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Local News

Deadly Tornado Decimates Northern Michigan Area – Businesses and Residents Return to Rebuild

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Parker Willis 

On Friday, May 20th, a tornado ripped through the city of Gaylord with max winds of 140 miles per hour, injuring 44 people, killing two, and leaving thousands in Otsego, Antrim, and Crawford County without power and homes.

According to Gaylord Police Chief Frank Claeys, the tornado destroyed “a three-block stretch of the city” in the span of three minutes. Brian Wheeler, media relations manager for Consumers Energy, reports that 14,000 power outages occurred on Friday from Grayling to Gaylord. 

One of the places hit the hardest was Nottingham Forest Mobile Home Park in Gaylord. Otsego County Fire Chief, Chris Martin, reported “95% destruction” in the mobile home park after the tornado passed through. The two deaths recorded due to the tornado were two residents of Nottingham Forest in their 70s. 

Tornadoes in Michigan, especially in the northern part of the state, are uncommon. One reason being that extreme winds have their energy sapped by the chilly waters of the Great Lakes, according to Jim Keysor, a National Weather Service (NWS) meteorologist based in Gaylord. This particular tornado was formed when a cold front from Wisconsin met hot, humid air over Northern Michigan.

The last lethal tornado in Michigan was recorded in 2010 in St. Clair County, which borders Canada on the eastern side of the state. Gaylord itself does not even have a tornado siren, having no history of tornadoes since 1950. A code red alert was sent to cell phones in the area to warn of the incoming disaster, first as a thunderstorm warning for Otsego County, then upgraded to a tornado warning less than 20 minutes later. A 10-to-15-minute warning for tornadoes is typical, according to NWS meteorologist John Boris. 

As such, many were caught off-guard by the sudden twister. Fifteen year-old Emma Goddard, who was working at the Tropical Smoothie Cafe when she received the code red, recounts having to stow away in a walk-in cooler to brave the storm. “I was crammed shoulder-to-shoulder with my seven co-workers, two of my co-workers’ parents and a lady from DoorDash coming to pick up her smoothies,” Goddard said.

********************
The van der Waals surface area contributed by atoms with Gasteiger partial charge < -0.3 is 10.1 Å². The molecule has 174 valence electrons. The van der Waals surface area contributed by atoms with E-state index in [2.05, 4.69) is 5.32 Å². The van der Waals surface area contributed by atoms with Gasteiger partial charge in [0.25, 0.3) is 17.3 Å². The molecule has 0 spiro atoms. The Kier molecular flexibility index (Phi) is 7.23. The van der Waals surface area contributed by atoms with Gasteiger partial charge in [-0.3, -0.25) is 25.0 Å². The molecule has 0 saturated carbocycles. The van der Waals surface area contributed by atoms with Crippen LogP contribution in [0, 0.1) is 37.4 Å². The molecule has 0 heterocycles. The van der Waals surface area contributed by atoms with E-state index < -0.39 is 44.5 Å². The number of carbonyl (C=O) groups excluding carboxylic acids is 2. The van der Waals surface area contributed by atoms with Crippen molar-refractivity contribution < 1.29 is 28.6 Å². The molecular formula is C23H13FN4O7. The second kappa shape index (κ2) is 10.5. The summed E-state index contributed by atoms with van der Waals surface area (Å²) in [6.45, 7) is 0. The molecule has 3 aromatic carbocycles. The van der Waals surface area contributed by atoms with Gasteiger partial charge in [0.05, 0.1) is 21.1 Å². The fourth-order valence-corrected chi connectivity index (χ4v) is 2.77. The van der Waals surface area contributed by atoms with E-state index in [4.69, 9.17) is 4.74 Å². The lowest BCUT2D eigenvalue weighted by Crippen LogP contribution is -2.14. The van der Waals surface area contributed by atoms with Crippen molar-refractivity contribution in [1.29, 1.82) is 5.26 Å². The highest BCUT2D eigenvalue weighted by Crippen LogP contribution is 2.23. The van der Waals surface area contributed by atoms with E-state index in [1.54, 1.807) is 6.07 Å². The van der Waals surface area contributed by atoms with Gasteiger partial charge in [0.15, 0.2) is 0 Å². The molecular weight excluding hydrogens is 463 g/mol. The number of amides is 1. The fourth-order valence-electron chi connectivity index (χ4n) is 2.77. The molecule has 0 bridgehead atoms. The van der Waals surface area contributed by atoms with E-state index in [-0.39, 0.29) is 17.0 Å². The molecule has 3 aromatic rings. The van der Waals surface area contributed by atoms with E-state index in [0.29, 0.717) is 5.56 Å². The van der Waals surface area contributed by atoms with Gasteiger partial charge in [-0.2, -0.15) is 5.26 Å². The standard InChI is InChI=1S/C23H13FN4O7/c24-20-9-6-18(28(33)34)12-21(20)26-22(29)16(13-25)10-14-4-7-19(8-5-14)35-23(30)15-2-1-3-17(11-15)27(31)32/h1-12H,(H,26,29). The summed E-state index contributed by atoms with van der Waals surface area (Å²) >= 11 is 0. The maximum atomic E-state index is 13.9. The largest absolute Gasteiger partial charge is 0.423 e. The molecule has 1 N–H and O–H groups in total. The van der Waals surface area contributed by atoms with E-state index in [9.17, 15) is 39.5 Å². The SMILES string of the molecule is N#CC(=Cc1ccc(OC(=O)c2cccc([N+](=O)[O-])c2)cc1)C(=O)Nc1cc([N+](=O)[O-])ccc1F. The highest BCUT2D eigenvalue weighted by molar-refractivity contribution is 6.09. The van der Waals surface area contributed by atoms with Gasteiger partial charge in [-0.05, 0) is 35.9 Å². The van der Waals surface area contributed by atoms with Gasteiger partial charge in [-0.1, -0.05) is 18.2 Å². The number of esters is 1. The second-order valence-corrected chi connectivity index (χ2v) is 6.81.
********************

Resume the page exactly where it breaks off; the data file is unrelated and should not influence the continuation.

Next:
For a great number of residents, this was the first time they encountered a natural disaster of this scale. “I’ve been with the National Weather Service for 29 years,” Boris recalled, “and that is the only time I have texted my wife and said, ‘get in the basement and text your friends.’” Keysor adds that “many kids and young adults would have never experienced any direct severe weather if they had lived in Gaylord their entire lives.”

Despite the tragedy and destruction, the community response has been incredible. The day after the tornado, local residents came to help move debris and clean the wreckage. Tom Keyser, for instance, drove 12 miles to Gaylord to help clear branches. 

Within hours of the tornado landing, the American Red Cross set up an emergency shelter for residents displaced by the disaster. About a dozen people have registered to stay at the shelter with more expected to come. “We’re kind of assuming potentially with 40 odd people in the hospital whose homes are destroyed,” said Matthew Glenn, an American Red Cross disaster program manager in northern Michigan, “so when they are released from the hospital, they may need a shelter to come to.”

Local businesses and organizations are also pitching in to help those in need. Otsego Community Foundation set up a relief fund, which as of May 21st raised more than $13,500 toward the $100,000 goal. David Pickelhaupt, owner of Hillman Small Engine & Outdoor Power Sports Repair in Hillman, offered the residents of Gaylord free labor and in-field service to generators and other items, and Consumers Energy employees gave out free BBQ meals and beverages to locals. 

Theresa Haske, who has lived in Gaylord with her husband for 27 years, said the following: “Because we live in the north, we get kind of forgotten about up here and devastating things don’t happen, and then when they do, you just have people coming out of the woodwork.”

Derek Carroll of Michigan State Police said, “Everybody coming together has really made Gaylord a shining star of what a community should do in a disaster.”